Fiduciary-access-to-digital-assets
Illustration: Richard Mia. When You Die, Who Can Read Your Email?

A new law is making it easier for Florida personal representatives to access digital data—such as email, photos and social-media postings—after the account holder dies. It’s called the Florida Fiduciary Access to Digital Assets Act, and it’s modeled on the Revised Uniform Fiduciary Access to Digital Assets Act. This new legislation was passed as Senate Bill No. 494, and it goes into effect starting July 1, 2016. Once effective you’ll be able to find the new act at new Chapter 740 of the Florida Statutes.

The Florida Fiduciary Access to Digital Assets Act accomplishes two purposes. First, it provides fiduciaries the legal authority to manage digital assets and electronic communications in the same manner that they manage tangible assets and accounts. The act distinguishes between when a fiduciary may access the content of digital assets and electronic communications and when the fiduciary may only access a catalog of the digital property. Second, the act provides custodians of digital assets and electronic communications the legal authority they need to interact with the fiduciaries of their users while honoring the user’s privacy expectations for his or her personal communications. Most importantly, a custodian is granted immunity from liability for acts or omissions done in good faith compliance with the provisions of the new act.

And last but not least, the new legislation gives Internet users the ability to plan for the management and disposition of their digital assets if they should die or become unable to manage their assets. This is done by vesting fiduciaries with the authority to access, control, or copy digital assets and accounts.

For more on how the new law is supposed to work while still respecting legitimate privacy concerns, you’ll want to read the bill’s Legislative Staff Analysis. Here’s an excerpt:

General Overview

Because the Florida Statutes do not authorize fiduciary access to digital assets, the purpose of [Senate Bill No. 494] is to provide fiduciaries with specific authority to access, control, or copy digital assets and accounts. The four types of fiduciaries this bill applies to are personal representatives of decedents’ estates, guardians of the property of minors or incapacitated persons, agents who are acting under a power of attorney, and trustees.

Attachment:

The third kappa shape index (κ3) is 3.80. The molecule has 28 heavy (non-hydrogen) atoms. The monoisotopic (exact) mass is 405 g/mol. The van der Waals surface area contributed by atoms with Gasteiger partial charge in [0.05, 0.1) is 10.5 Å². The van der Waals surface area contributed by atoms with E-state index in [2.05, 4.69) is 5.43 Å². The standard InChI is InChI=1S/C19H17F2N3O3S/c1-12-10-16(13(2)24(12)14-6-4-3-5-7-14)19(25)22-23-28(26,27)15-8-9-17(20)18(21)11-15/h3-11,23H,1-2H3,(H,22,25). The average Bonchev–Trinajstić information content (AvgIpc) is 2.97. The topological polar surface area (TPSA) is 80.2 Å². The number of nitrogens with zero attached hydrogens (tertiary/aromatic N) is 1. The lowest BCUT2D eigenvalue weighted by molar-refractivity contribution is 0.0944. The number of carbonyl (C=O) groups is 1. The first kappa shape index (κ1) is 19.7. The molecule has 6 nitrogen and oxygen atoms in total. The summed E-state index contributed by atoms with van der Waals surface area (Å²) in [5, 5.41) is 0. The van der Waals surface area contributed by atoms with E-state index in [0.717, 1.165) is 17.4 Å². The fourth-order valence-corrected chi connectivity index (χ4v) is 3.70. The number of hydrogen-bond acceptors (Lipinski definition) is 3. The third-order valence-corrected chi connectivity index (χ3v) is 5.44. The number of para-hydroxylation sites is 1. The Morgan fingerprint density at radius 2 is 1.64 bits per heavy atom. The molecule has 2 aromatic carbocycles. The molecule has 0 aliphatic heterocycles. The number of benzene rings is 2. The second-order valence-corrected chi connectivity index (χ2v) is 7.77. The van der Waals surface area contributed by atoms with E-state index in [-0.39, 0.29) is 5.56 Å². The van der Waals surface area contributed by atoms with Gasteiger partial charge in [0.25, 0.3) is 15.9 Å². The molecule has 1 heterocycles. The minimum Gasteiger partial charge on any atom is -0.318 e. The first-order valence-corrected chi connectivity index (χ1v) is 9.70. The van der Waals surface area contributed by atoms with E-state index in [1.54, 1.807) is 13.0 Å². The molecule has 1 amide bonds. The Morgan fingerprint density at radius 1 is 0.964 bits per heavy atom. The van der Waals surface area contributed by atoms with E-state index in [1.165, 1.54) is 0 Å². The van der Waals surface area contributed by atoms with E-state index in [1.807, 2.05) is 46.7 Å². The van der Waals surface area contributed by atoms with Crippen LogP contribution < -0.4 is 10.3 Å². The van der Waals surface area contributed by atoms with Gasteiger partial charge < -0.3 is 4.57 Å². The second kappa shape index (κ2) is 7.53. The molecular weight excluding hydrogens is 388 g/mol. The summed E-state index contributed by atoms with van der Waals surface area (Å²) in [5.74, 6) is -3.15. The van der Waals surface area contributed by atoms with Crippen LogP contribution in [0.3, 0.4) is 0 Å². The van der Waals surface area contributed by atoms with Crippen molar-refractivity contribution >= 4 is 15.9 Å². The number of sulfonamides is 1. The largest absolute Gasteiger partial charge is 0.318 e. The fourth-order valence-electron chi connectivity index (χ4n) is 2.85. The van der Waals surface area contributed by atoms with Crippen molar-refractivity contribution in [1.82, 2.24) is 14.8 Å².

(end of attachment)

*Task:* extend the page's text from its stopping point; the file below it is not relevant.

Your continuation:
According to the Real Property, Probate and Trust Law Section of The Florida Bar, or RPPTL, this act provides the legal authority that a fiduciary needs to manage digital assets in compliance with a person’s estate plan, while also ensuring that a person’s private electronic communications remain private unless the person gave consent for disclosure. The bill allows a user to specify whether his or her digital assets will be preserved, distributed to heirs, or destroyed. In keeping with federal privacy laws, the bill prevents companies that store electronic communications from releasing them to fiduciaries unless the user has consented to the disclosure. Fiduciaries are required under the bill to provide proof of their authority under Florida law to the custodians of the digital assets. Custodians that comply with a fiduciary’s apparent authorization request are given immunity from liability under the statutes that prohibit unauthorized access.

The Uniform Law Commission has stated [here] that this revised uniform act, which [Senate Bill No. 494] mirrors, gives Internet users the ability to plan for the management and disposition of their assets in similar ways that they make plans for tangible property. The bill has a three-tiered system of priorities in the event of conflicting instructions. Additionally, the bill is designed as an overlay statute that works in conjunction with a state’s existing laws involving probate, guardianship, trusts, and powers of attorney.

Limited Application

According to RPPTL, the bill is limited in its scope and applies only to fiduciaries who are already bound to act in compliance with their fiduciary duties and powers. The bill does not extend to family members or other people who seek access to digital assets unless they are also a fiduciary. Moreover, the ability of a fiduciary to access a digital asset does not entitle the fiduciary to own the asset or make transactions with the asset.

The scope of the bill is further limited by the definition of “digital assets.” The bill’s only application is to an electronic record, which includes electronic communications, and does not apply to the underlying asset or liability unless the asset or liability is itself an electronic record.

Online Tool

One significant addition to this year’s version of the bill that was not present last year is the concept of an “online tool” for directing fiduciary assets. The online tool is an electronic service provided by a custodian which allows the user, in an agreement separate and distinct from the terms-of-service agreement, to provide directions for disclosure or nondisclosure of digital assets to a third person.